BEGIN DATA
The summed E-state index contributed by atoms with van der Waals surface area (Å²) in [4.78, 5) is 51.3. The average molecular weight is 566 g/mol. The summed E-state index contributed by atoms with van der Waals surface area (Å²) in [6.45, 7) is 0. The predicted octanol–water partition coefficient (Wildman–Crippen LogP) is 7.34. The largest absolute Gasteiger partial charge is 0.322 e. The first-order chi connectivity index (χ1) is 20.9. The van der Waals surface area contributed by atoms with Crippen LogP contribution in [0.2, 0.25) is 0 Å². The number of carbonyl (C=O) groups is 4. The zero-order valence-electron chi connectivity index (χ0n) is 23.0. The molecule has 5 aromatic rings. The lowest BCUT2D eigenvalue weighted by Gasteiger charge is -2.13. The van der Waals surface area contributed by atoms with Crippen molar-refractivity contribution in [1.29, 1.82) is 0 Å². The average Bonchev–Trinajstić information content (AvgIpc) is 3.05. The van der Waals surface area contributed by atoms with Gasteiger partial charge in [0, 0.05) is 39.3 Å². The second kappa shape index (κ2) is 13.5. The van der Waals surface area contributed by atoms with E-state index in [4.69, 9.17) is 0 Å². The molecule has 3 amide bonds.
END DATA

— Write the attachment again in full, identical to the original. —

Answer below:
The summed E-state index contributed by atoms with van der Waals surface area (Å²) in [4.78, 5) is 51.3. The average molecular weight is 566 g/mol. The summed E-state index contributed by atoms with van der Waals surface area (Å²) in [6.45, 7) is 0. The predicted octanol–water partition coefficient (Wildman–Crippen LogP) is 7.34. The largest absolute Gasteiger partial charge is 0.322 e. The first-order chi connectivity index (χ1) is 20.9. The van der Waals surface area contributed by atoms with Crippen LogP contribution in [0.2, 0.25) is 0 Å². The number of carbonyl (C=O) groups is 4. The zero-order valence-electron chi connectivity index (χ0n) is 23.0. The molecule has 5 aromatic rings. The lowest BCUT2D eigenvalue weighted by Gasteiger charge is -2.13. The van der Waals surface area contributed by atoms with Crippen molar-refractivity contribution in [1.29, 1.82) is 0 Å². The average Bonchev–Trinajstić information content (AvgIpc) is 3.05. The van der Waals surface area contributed by atoms with Gasteiger partial charge in [0, 0.05) is 39.3 Å². The second kappa shape index (κ2) is 13.5. The van der Waals surface area contributed by atoms with E-state index in [4.69, 9.17) is 0 Å². The molecule has 3 amide bonds.